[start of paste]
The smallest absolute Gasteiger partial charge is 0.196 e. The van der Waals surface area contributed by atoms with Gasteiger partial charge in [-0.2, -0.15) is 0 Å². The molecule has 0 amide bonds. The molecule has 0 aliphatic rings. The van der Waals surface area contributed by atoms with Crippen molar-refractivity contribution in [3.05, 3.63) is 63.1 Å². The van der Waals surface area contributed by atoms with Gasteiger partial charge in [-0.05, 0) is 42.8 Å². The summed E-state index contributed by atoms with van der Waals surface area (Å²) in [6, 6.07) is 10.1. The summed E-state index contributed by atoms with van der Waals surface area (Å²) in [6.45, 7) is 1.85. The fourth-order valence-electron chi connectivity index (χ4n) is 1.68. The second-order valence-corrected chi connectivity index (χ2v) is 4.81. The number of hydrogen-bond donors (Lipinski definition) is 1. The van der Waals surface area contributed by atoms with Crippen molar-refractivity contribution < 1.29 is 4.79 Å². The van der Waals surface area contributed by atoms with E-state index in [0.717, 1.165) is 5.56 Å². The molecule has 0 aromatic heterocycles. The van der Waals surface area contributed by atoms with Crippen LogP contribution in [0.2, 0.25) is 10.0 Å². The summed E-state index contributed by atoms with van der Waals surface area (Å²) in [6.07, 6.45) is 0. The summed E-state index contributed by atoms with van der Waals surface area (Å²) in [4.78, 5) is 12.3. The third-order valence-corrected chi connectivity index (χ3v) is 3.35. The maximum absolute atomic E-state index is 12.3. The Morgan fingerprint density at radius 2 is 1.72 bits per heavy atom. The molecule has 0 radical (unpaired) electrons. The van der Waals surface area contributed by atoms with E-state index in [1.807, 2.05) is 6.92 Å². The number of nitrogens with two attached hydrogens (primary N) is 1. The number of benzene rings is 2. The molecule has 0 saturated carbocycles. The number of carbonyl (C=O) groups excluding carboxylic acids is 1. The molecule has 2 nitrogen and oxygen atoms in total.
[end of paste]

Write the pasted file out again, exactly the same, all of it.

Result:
The smallest absolute Gasteiger partial charge is 0.196 e. The van der Waals surface area contributed by atoms with Gasteiger partial charge in [-0.2, -0.15) is 0 Å². The molecule has 0 amide bonds. The molecule has 0 aliphatic rings. The van der Waals surface area contributed by atoms with Crippen molar-refractivity contribution in [3.05, 3.63) is 63.1 Å². The van der Waals surface area contributed by atoms with Gasteiger partial charge in [-0.05, 0) is 42.8 Å². The summed E-state index contributed by atoms with van der Waals surface area (Å²) in [6, 6.07) is 10.1. The summed E-state index contributed by atoms with van der Waals surface area (Å²) in [6.45, 7) is 1.85. The fourth-order valence-electron chi connectivity index (χ4n) is 1.68. The second-order valence-corrected chi connectivity index (χ2v) is 4.81. The number of hydrogen-bond donors (Lipinski definition) is 1. The van der Waals surface area contributed by atoms with Crippen molar-refractivity contribution < 1.29 is 4.79 Å². The van der Waals surface area contributed by atoms with E-state index in [0.717, 1.165) is 5.56 Å². The molecule has 0 aromatic heterocycles. The van der Waals surface area contributed by atoms with Crippen LogP contribution in [0.2, 0.25) is 10.0 Å². The summed E-state index contributed by atoms with van der Waals surface area (Å²) in [6.07, 6.45) is 0. The summed E-state index contributed by atoms with van der Waals surface area (Å²) in [4.78, 5) is 12.3. The third-order valence-corrected chi connectivity index (χ3v) is 3.35. The maximum absolute atomic E-state index is 12.3. The Morgan fingerprint density at radius 2 is 1.72 bits per heavy atom. The molecule has 0 radical (unpaired) electrons. The van der Waals surface area contributed by atoms with E-state index in [1.807, 2.05) is 6.92 Å². The number of nitrogens with two attached hydrogens (primary N) is 1. The number of benzene rings is 2. The molecule has 0 saturated carbocycles. The number of carbonyl (C=O) groups excluding carboxylic acids is 1. The molecule has 2 nitrogen and oxygen atoms in total.